Pat Miletich: I have got Ramiro Hernandez who is a very tough 145 pounder, Nick Spohn who is undefeated at 155 and I have Zach Micklewright who is coming up in the WEC. Jesse Lennox just had a tough loss in the UFC against Mike Pyle but he will be back soon and Ryan McGivern who recently fought Jared Hess in Bellator FC. We have a lot of talented fighters, some of which are undefeated and we also have some All-American wrestlers that are training and making the transition to MMA that a lot of people haven’t heard about yet. Cael Sanderson called me a couple of weeks ago and sent me a guy that is on the Olympic ladder and will be fighting at 185. So it is a good time to be training at MFS (Miletich Fighting Systems).
PDG: Earlier you brought up your commentating duties; a lot of fans don’t know how much work actually goes into that. It’s not like you just show up to the event and start talking. What type of preparation goes into a live show?
Pat Miletich: Yeah, we have production meetings, we have to study the fighters and then of course there are the rehearsals before the live event. It is by no means an easy job, getting in the cage and fighting in front of the fans is easier than talking to them about the event. So hats off to guys like Mauro Renallo, Mike Goldberg and the other guys that do the play-by-play and really act as the quarterback for the whole broadcast. It is a very tough job and there is no way that I would ever want to attempt to do what those guys do. Mauro Renallo has a photographic memory, he doesn’t use a teleprompter and he remembers the names, stats and everything verbatim word for word for the opening of the show. If you think about how much stuff that is to memorize, you should be amazed at how good that guy is at what he does.
PDG: What do you think about the rest of the commentators that you work with?
Pat Miletich: The guys that I get to work with are awesome and I really enjoy it. The Showtime guys (Renallo, Stephen Quadros, Gus Johnson) really do an incredible job and I honestly would have a hard time picking anyone else to work with.
PDG: Let’s talk about some of the issues/developments in MMA over the last couple of years. About a year and a half ago, a lot of fighters started testing positive for banned substances. Then so far this year, there haven’t been any big names that have been busted cheating. Do you think that there are less fighters using performance enhancing drugs or that they are just finding new ways to beat the testing?
Pat Miletich: That is a great question but to be honest I have no clue, maybe it is a little bit of both. It is really hard for me to say what is going on, I will say though that if you are going to test fighters for PED’s. Then you should test them during training and not at the time of the fight because then fighters wouldn’t be able to use banned substances during their training camps. That is how most testing in sports is done (during training and the offseason) and maybe that is something that needs to be looked into. Overall though, I would still have to say it is probably a little bit of both.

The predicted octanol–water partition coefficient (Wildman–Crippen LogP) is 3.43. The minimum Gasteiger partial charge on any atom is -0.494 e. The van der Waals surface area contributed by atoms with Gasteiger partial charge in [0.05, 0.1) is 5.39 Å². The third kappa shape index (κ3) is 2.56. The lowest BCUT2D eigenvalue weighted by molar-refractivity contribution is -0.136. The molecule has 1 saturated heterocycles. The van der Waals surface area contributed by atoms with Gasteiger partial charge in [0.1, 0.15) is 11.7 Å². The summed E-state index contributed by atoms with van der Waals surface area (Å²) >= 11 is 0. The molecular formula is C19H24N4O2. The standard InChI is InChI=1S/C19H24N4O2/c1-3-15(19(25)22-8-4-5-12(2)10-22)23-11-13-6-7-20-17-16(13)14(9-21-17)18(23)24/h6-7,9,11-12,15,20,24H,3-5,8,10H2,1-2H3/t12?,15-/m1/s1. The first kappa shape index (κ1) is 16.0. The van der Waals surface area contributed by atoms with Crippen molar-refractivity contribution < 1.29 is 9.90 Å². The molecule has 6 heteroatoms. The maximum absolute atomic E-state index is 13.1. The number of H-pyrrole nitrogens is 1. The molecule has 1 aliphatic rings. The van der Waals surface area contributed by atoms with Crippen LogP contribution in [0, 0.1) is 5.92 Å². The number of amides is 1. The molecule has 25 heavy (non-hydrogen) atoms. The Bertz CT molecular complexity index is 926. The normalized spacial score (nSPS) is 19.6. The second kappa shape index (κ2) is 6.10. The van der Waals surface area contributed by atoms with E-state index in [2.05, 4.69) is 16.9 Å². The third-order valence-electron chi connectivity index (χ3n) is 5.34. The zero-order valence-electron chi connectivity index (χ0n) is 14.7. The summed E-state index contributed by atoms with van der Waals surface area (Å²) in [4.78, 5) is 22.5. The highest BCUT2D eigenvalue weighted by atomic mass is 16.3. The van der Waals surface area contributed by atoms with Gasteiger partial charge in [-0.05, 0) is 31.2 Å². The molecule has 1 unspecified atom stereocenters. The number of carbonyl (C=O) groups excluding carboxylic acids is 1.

PDG: There was also a big epidemic of staph infections around the same time frame and that also seems to have dissipated as of late.
Pat Miletich: That’s funny because it seems like every time the UFC is taping a season of the Ultimate Fighter, guys end up getting staph. I don’t know what it is about that gym but they seem to deal with it every season. We had it run through our gym a little bit also and we were cleaning the mats twice a day and guys still got infected. I think that people are more alert to it now and if something shows up on their arms or legs they are more vocal about letting the coaches know. It is like football, hockey, and baseball teams, fighters are no different and every sport, high school and college seems to have MRSA run through it at one time or another. I think people have just been more cautious lately and it has benefited everyone involved.
PDG: What would your reaction be if after you fought someone they told the media that they had a staph infection like Matt Hamill at the TUF 11 Finale?
Pat Miletich: I would walk up and punch him again. At the same time though you can’t blame a guy who has to pay his bills but it is definitely a bad idea to make that decision. A good friend of mine’s son is a high school wrestler here in Bettendorf, Iowa and he wrestled a guy from Davenport who had staph (the wrestler and his coach knew he had it) and my buddy’s son got MRSA from that kid and he nearly lost his leg because of it. That brings me to the whole insurance deal, companies that are as big as the UFC, Strikeforce and DREAM need to carry insurance for their fighters that states that if a fighter is injured in training, number 1) it will pay the fighters medical bills and number 2) it will pay the fighters their purse money. It is probably not going to happen until some kind of fighter’s union is organized but it would stop fighters from getting in the cage with injuries and/or infections.
PDG: Thanks for your time Pat and I look forward to your return to the cage.
Pat Miletich: Thank you and I wanted to let people know that I will auction off the very first pair of Tapout shorts ever worn in the UFC next month for charity. Yes, these are the first Tapout shorts seen on TV and I was their first sponsored fighter. So check out www.mfselite.com for details about the auction.